Occurrence’s areas and eco-ethology of colobus monkeys (Colobus vellerosus and Procolobus verus) in Benin

PhD Dissertation:

Sylvie Gisèle DJOSSOU DJEGO (2013). Occurrence’s areas and eco-ethology of colobus monkeys (Colobus vellerosus and Procolobus verus) in Benin. Ecole Doctorale Pluridisciplinaire, BENIN, 195 pages.

Supervisors : SINSIN Augustin Brice (Bénin) et HUYNEN Marie-Claude (Belgique)

Abstract: In Benin, high anthropic pressure lead to habitats disturbances, some species of primates became vulnerable, even threatened, as this is the case of colobines. Thus, the problem of conservation of wild fauna, in particular that of the primates, became alarming. The main objective of the study is to determine the biogeographic’s characteristics and behavioural ecology of Colobus vellerosus andProcolobus verus in Benin.  We used a diachronic analysis of the extent of occurrence, the forms of threats, activity budget and the habitat use. To gather biogeographic data, we used techniques of investigator, walking survey in forests and visits of local markets where animal’s parts are sold. Moreover, transects lines methods and complete counting in natural environment associated to the results of investigations allowed to appreciate the relative abundance of colobus on various sites of occurrence. Lastly, the observations of monkey groups by methods of scan and ad libitum samplingjoined to quadrant method, allowed to determine activity budget and habitat use. Results showed that extent of occurrence of Colobus vellerosus and Procolobus verus respectively covered 20,506km² and 25,403 km² and currently, ranged in Guinean zone and Guinean-soudanese zone. Several threats are weighing on these monkeys such as the habitats disturbance, deforestation and the poaching.The mean abundances of populations of Colobus vellerosus and Procolobus verus in Benin which were estimated respectively to 543 and 574 individuals, are low and distributed on several sites of occurrence. In Lama Protected Forest, the encounter rate of Colobus vellerosus was 0.60 detection/km versus 0.11detection/km for Procolobus verus and reached 0.49 detection/km in Domè Community Forest. Resting, feeding, moving, socializing and others activity took up respectively 56.64%, 26.31%, 13.04%, 3.31% and 0.70% in activity budget of Colobus vellerosus.Concerning the species resources, colobus manifested flexibility in their diet because about thirty species were consumed. Also, sleeping sites showed characteristics of antipredation, concern and were located in proximity of food resources. Finally, it is appropriate to develop strategies and actions in order to reverse the trend of population decline in primates, especially in colobines.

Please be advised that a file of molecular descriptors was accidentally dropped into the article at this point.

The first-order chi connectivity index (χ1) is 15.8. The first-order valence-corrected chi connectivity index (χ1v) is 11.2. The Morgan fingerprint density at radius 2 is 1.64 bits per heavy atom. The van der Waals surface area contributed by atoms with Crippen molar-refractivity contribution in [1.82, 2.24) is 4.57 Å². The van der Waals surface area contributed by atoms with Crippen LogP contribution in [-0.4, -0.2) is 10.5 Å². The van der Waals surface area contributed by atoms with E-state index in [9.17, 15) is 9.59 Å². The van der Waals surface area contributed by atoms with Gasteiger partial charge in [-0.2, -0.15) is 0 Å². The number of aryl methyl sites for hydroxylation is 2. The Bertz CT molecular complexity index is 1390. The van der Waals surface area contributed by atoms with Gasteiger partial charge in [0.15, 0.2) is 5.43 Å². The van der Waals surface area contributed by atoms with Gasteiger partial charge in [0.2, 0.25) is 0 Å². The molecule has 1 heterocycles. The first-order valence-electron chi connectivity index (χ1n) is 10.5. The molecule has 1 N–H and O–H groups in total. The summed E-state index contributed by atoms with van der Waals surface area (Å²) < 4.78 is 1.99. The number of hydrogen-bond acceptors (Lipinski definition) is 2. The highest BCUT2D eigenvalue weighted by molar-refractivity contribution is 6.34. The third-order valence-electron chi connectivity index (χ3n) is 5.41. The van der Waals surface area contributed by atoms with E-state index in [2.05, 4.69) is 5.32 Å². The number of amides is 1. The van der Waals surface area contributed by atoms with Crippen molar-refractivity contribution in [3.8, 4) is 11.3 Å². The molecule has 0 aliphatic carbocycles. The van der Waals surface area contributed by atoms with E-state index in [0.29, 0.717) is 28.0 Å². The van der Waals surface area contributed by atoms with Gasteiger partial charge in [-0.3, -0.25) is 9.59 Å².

Key words:  Colobus vellerosusProcolobus verus, biogeography, abundance, threats, habitat use,activity budgets, Benin.

  • Vue globale des bâtiments du Laboratoire d’Ecologie Appliquée (LEA). (Photo credit: Dr Akomian Fortuné Azihou / LEA, Octobre 2018)
  • Building of the Laboratory of Applied Ecology (LEA). (Credit photo: Dr Akomian Fortuné Azihou / LEA, Abomey-Calavi, Benin, October 2018)
    Building of the Laboratory of Applied Ecology (LEA). (Credit photo: Dr Akomian Fortuné Azihou / LEA, Abomey-Calavi, Benin, October 2018)